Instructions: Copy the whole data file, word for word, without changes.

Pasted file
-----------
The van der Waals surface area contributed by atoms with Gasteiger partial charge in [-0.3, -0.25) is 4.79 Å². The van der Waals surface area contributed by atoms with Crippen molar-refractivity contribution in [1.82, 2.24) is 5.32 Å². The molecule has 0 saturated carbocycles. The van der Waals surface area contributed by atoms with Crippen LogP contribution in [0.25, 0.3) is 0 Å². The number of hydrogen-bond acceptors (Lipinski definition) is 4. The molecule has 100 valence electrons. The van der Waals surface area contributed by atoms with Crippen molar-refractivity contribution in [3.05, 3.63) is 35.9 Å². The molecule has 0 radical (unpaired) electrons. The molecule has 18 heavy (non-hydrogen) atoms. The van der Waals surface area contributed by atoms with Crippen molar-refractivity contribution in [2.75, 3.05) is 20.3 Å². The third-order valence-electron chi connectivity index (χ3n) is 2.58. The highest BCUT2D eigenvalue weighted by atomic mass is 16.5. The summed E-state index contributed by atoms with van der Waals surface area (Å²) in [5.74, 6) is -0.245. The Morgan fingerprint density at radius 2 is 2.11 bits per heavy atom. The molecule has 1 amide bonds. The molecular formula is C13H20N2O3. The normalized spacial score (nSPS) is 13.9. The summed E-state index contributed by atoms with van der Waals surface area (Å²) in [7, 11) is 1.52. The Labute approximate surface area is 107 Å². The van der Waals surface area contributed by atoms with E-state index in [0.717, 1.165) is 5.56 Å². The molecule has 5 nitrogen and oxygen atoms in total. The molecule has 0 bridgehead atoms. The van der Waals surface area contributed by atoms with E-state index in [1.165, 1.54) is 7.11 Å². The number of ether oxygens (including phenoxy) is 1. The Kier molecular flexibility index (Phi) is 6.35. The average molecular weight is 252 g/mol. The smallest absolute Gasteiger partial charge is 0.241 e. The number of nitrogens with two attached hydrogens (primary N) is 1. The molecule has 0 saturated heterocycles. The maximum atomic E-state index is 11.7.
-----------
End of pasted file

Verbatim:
The van der Waals surface area contributed by atoms with Gasteiger partial charge in [-0.3, -0.25) is 4.79 Å². The van der Waals surface area contributed by atoms with Crippen molar-refractivity contribution in [1.82, 2.24) is 5.32 Å². The molecule has 0 saturated carbocycles. The van der Waals surface area contributed by atoms with Crippen LogP contribution in [0.25, 0.3) is 0 Å². The number of hydrogen-bond acceptors (Lipinski definition) is 4. The molecule has 100 valence electrons. The van der Waals surface area contributed by atoms with Crippen molar-refractivity contribution in [3.05, 3.63) is 35.9 Å². The molecule has 0 radical (unpaired) electrons. The molecule has 18 heavy (non-hydrogen) atoms. The van der Waals surface area contributed by atoms with Crippen molar-refractivity contribution in [2.75, 3.05) is 20.3 Å². The third-order valence-electron chi connectivity index (χ3n) is 2.58. The highest BCUT2D eigenvalue weighted by atomic mass is 16.5. The summed E-state index contributed by atoms with van der Waals surface area (Å²) in [5.74, 6) is -0.245. The Morgan fingerprint density at radius 2 is 2.11 bits per heavy atom. The molecule has 1 amide bonds. The molecular formula is C13H20N2O3. The normalized spacial score (nSPS) is 13.9. The summed E-state index contributed by atoms with van der Waals surface area (Å²) in [7, 11) is 1.52. The Labute approximate surface area is 107 Å². The van der Waals surface area contributed by atoms with E-state index in [0.717, 1.165) is 5.56 Å². The molecule has 5 nitrogen and oxygen atoms in total. The molecule has 0 bridgehead atoms. The van der Waals surface area contributed by atoms with E-state index in [1.165, 1.54) is 7.11 Å². The number of ether oxygens (including phenoxy) is 1. The Kier molecular flexibility index (Phi) is 6.35. The average molecular weight is 252 g/mol. The smallest absolute Gasteiger partial charge is 0.241 e. The number of nitrogens with two attached hydrogens (primary N) is 1. The molecule has 0 saturated heterocycles. The maximum atomic E-state index is 11.7.